The Order indicated that in response to a Division subpoena, “[W]oodbridge identified 144 Massachusetts residents who invested in [FPCMs] between January 1, 2012 to present.  The 144 Massachusetts Investors reside in cities and towns across the Commonwealth, including Springfield, Worcester, Gloucester, Truro, Plymouth, Dorchester, and Boston.”  Finally, the Division determined that Charles N. Nilosek, a resident of Plymouth, MA, was promoting and selling FPCMs through his two business entities, Position Benefits, LLC and SHP Financial LLC.  Of concern, the Division noted that Mr. Nilosek was not registered in any capacity with the Division, the SEC, or FINRA.  Further, Position Benefits, LLC was not registered in any capacity with the Division, the SEC, or FINRA.

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Oil field at sunset.

On October 4, 2016, the Texas State Securities Board (the “Board”) entered a Disciplinary Order (“Order”) against Respondents Calton & Associates, Inc. (CRD# 20999) (“Calton”) and stockbroker M. F. Long II (CRD# 1778299) (“Mickey Long”).  The Respondents consented to the entry of the Order and its associated findings of fact and conclusions of law.

The Order indicates that, from June 6, 2002 – June 30, 2016, Mickey Long was registered with the State of Texas as an agent of VSR Financial Services, Inc. (“VSR”).  For the majority of that time frame, Mickey Long was registered as an investment adviser representative of VSR.  On June 30, 2016, Mickey Long applied for registration with the State of Texas as an agent of Calton.

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Piggybank In A Cage As recently reported, the Woodbridge Group of Companies, LLC (“Woodbridge”) of Sherman Oaks, CA, continues to face considerable regulatory scrutiny in connection with allegations of offering and selling unregistered securities.  To date, Woodbridge has been the subject of investigations by state securities regulators in Arizona, Texas, Massachusetts, Pennsylvania, and Michigan.  Several of these investigations have resulted in regulators issuing cease-and-desist orders, requiring Woodbridge to stop offering and/or selling unregistered securities, and further, to stop otherwise violating applicable securities laws.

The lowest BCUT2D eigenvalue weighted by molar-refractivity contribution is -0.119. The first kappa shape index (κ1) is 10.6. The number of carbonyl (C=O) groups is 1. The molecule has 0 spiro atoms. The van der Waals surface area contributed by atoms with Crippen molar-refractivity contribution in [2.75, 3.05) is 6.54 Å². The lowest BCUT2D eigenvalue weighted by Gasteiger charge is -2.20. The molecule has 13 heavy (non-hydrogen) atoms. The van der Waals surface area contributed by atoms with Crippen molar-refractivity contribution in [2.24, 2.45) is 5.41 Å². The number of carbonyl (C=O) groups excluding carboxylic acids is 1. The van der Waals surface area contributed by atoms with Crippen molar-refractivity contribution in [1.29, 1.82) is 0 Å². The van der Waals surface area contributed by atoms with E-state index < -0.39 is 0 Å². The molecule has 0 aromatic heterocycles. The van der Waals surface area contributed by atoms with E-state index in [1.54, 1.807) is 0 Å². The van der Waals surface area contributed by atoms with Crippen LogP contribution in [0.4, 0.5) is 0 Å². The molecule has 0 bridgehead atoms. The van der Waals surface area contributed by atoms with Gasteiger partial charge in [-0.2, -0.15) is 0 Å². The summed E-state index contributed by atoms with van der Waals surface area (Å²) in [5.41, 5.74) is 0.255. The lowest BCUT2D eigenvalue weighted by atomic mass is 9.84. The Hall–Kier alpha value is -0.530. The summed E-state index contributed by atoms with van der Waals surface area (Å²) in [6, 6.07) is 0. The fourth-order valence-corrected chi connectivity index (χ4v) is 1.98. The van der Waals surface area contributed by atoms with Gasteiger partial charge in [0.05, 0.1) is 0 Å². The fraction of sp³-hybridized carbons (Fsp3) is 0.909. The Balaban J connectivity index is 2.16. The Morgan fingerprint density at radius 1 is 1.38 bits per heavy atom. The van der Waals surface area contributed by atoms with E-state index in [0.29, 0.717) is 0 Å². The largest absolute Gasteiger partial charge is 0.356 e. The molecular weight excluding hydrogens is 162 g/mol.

As of mid-November 2017, Woodbridge has settled regulatory actions in Pennsylvania, Texas and Massachusetts.  The company, which has offered a number of various Woodbridge Mortgage Investment Funds (“Woodbridge Funds”), has marketed so-called “First Position Commercial Mortgages” (or “FPCMs”) to investors nationwide through issuing promissory notes in exchange for investments backing certain hard money loans secured by commercial real estate.

At the federal level, for the past year the Securities and Exchange Commission (“SEC”) has also been investigating Woodbridge.  Specifically, according to a publicly available court filing, the SEC “[i]s investigating the offer and sale of unregistered securities, the sale of securities by unregistered brokers and the commission of fraud in connection with the offer, purchase and sale of securities.”

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woodbridge-300x82The U.S. Securities and Exchange Commission (“SEC”) obtained an order on September 21, 2017 requiring the Woodbridge Group of Companies LLC (“Woodbridge”), of Sherman Oaks, California, to produce the documents of several company executives and employees, including the President and CEO.  This order reportedly relates to an SEC investigation of Woodbridge.

The SEC is reportedly investigating whether Woodbridge and others have violated or are violating the antifraud, broker-dealer, and securities registration provisions of the federal securities laws in connection with Woodbridge’s receipt of more than $1 billion of investor funds.  According to the SEC’s application and supporting papers filed in federal court in Miami on July 17, 2017, investors from around the country may have been affected.

On January 31, 2017, in furtherance of the SEC’s probe into Woodbridge, SEC staff in the Miami Regional Office reportedly served Woodbridge with a subpoena seeking the production of electronic communications that the company maintained relating to Woodbridge’s business operations, as well as other documents.  Court papers filed by the SEC allege that the company has failed to produce any relevant communications in response to the subpoena, including those of three high-level Woodbridge officials, despite being legally required to make the production.  The Court overruled Woodbridge’s objections and ordered the documents produced.